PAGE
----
The Cry of the Poor
Posted by Darwin on November 8, 2016
Our very first Blog Post is written by Charlene Chua, a pioneer EDIS staff. Charlene was working in the urban development sector in Singapore for 9 years when she felt the need to discern her calling in life. She subsequently spent 5 months in New Zealand attending a spiritual programme and 7 months in Cambodia as a volunteer teacher. Currently based in the Philippines, she continues her process of discernment in a Catholic religious formation house. Charlene’s interests are in social issues (especially the marginalised), geography and playing football.
The Cry of the Poor
As an aspirant undergoing religious formation, my main duties are to study well, pray well and work well. ‘Work’ entails the responsibilities I am assigned, which can be in the form of cleaning, washing, cooking, preparing for celebrations (there are many in a Salesian house!), etc. While in formation, we are less involved in the active part of the Salesian mission – to reach out to the poor, especially the young, in society.
The sight of the poor is becoming all too familiar. No matter which country I am in, the voiceless poor are crying out.
- In Phnom Penh, Cambodia, there is the story of the 3 boys who live with their parents in a make-shift tent, as well as stories of other poor children.
- In Pyin Oo Lwin, Myanmar, a band of beggars live in a squatter next to the train station. Many of them come from other parts of the country in search for a means to survive. Unfortunately, they cannot find work and often resort to stealing.
- In New Zealand, there are homeless people sleeping on the streets wrapped in black trash bags to keep themselves warm in winter.
- In Singapore, I was told a story of a single mother with 5 children who is doing part-time work so that she has the flexibility in hours to take care of her children. Her single income can barely make ends meet.
Rich or poor, developed or developing, every country has their share of poor. Sometimes they are visible, other times they are hidden. How can this be? Why are there so many people who are suffering? These are questions we should be asking.
At a more personal level, I think we should also be asking ourselves:
- Do I want to see the poor?
- Do I have the courage to look at the poor in the eye and in good conscience not do anything about it?
What has the poor got to do with me?
It is sad, but this is a question that some people ask or are tempted to ask.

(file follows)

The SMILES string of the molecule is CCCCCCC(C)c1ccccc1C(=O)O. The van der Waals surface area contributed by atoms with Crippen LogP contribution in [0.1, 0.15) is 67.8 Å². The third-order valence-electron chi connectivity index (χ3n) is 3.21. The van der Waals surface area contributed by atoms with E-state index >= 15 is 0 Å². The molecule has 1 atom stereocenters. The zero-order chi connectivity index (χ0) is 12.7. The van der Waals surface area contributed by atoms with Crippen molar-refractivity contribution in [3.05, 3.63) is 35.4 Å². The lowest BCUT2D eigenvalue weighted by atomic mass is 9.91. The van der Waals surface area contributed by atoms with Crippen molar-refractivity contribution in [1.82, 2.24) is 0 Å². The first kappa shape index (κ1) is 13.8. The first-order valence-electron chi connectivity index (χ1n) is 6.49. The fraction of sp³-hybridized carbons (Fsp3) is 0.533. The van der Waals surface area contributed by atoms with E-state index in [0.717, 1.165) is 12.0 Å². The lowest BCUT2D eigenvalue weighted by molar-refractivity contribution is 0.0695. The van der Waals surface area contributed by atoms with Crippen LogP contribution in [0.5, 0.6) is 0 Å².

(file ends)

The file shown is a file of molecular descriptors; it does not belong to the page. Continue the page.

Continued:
In countries like Singapore where meritocracy is highly lauded, we are taught that if you work hard, you will do well. But is this always true? The fact is that no two human beings are the same. From a genetic point of view, we are born with different abilities and disabilities. From a societal point of view, the options and opportunities available to each person differ, no matter how much we try to even out the playing field.
Arising from our growing individualistic attitudes, the sense of entitlement runs high in some. They believe that what they have earned is through their own effort and hard work, hence everything belongs to them and they have the right to keep it solely for themselves.
We know that historically, man never used to live in such an individualistic manner. Living conditions were often much more communal and things were shared within the community. Those who had more gave to those who had less. In the Singapore context, we do not even have to think too far back. The ‘kampong’ (‘village’ in Malay) environment that some of our parents or grandparents lived in in the 1960s was exactly that. The ‘kampong spirit’ that we sometimes refer to includes the spirit of sharing.
Humans are clearly social beings and are made for community. This necessarily means that we have a responsibility towards others who are part of our community, i.e. the society/world in which we live. How can we live in good conscience when there are so many poor people in our midst?
We Need To Act
I cannot emphasise enough the urgency of this call to action I am making. There are too many poor, too many people who are living without proper shelter, food, water and sanitation. In a recent BBC report, it says that nearly a fifth of children in developing countries – almost 385 million young lives – are living in extreme poverty, according to the World Bank and UN’s children’s agency.
So what can you do? Let me suggest some possible ways:
- Look for organisations, agencies, interest groups that work with marginalised groups in society. See which you are interested in or moves your heart. Contact them to ask how you can play a part.
- Set aside some money each month for a charitable course. Donate to the cause(s) which are most in need or you find meaningful.
- Commit to volunteering, whether on your own or with an existing volunteer group.
- Start thinking about the causes of these inequalities and injustices and ask yourself how you or anyone you know can do something about it. Social action is important but social justice (ways to alleviate the causes of these inequalities) is even more pertinent.
- Unite yourself in spirit with the poor by making some material sacrifices. For example, you could choose to forgo buying an item which you desire, eat one less meal a day or eat less in a meal, make an intentional choice to simplify the way you live, etc.
- Pray for the poor and less fortunate every day.
This list is not at all exhaustive but it can be a way to start.
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